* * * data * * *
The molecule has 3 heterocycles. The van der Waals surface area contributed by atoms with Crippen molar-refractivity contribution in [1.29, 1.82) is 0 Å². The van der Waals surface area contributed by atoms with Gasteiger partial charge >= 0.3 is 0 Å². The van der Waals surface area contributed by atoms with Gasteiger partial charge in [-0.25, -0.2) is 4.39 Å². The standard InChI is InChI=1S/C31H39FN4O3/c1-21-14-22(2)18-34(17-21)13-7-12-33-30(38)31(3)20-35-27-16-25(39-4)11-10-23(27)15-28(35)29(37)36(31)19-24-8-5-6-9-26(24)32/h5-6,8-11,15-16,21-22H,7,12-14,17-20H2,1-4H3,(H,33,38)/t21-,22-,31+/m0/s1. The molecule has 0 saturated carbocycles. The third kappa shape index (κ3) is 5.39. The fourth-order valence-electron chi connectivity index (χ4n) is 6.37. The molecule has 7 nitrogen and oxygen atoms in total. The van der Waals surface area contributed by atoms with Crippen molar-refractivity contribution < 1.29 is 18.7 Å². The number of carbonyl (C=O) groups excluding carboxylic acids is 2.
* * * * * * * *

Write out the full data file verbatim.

The molecule has 3 heterocycles. The van der Waals surface area contributed by atoms with Crippen molar-refractivity contribution in [1.29, 1.82) is 0 Å². The van der Waals surface area contributed by atoms with Gasteiger partial charge >= 0.3 is 0 Å². The van der Waals surface area contributed by atoms with Gasteiger partial charge in [-0.25, -0.2) is 4.39 Å². The standard InChI is InChI=1S/C31H39FN4O3/c1-21-14-22(2)18-34(17-21)13-7-12-33-30(38)31(3)20-35-27-16-25(39-4)11-10-23(27)15-28(35)29(37)36(31)19-24-8-5-6-9-26(24)32/h5-6,8-11,15-16,21-22H,7,12-14,17-20H2,1-4H3,(H,33,38)/t21-,22-,31+/m0/s1. The molecule has 0 saturated carbocycles. The third kappa shape index (κ3) is 5.39. The fourth-order valence-electron chi connectivity index (χ4n) is 6.37. The molecule has 7 nitrogen and oxygen atoms in total. The van der Waals surface area contributed by atoms with Crippen molar-refractivity contribution < 1.29 is 18.7 Å². The number of carbonyl (C=O) groups excluding carboxylic acids is 2.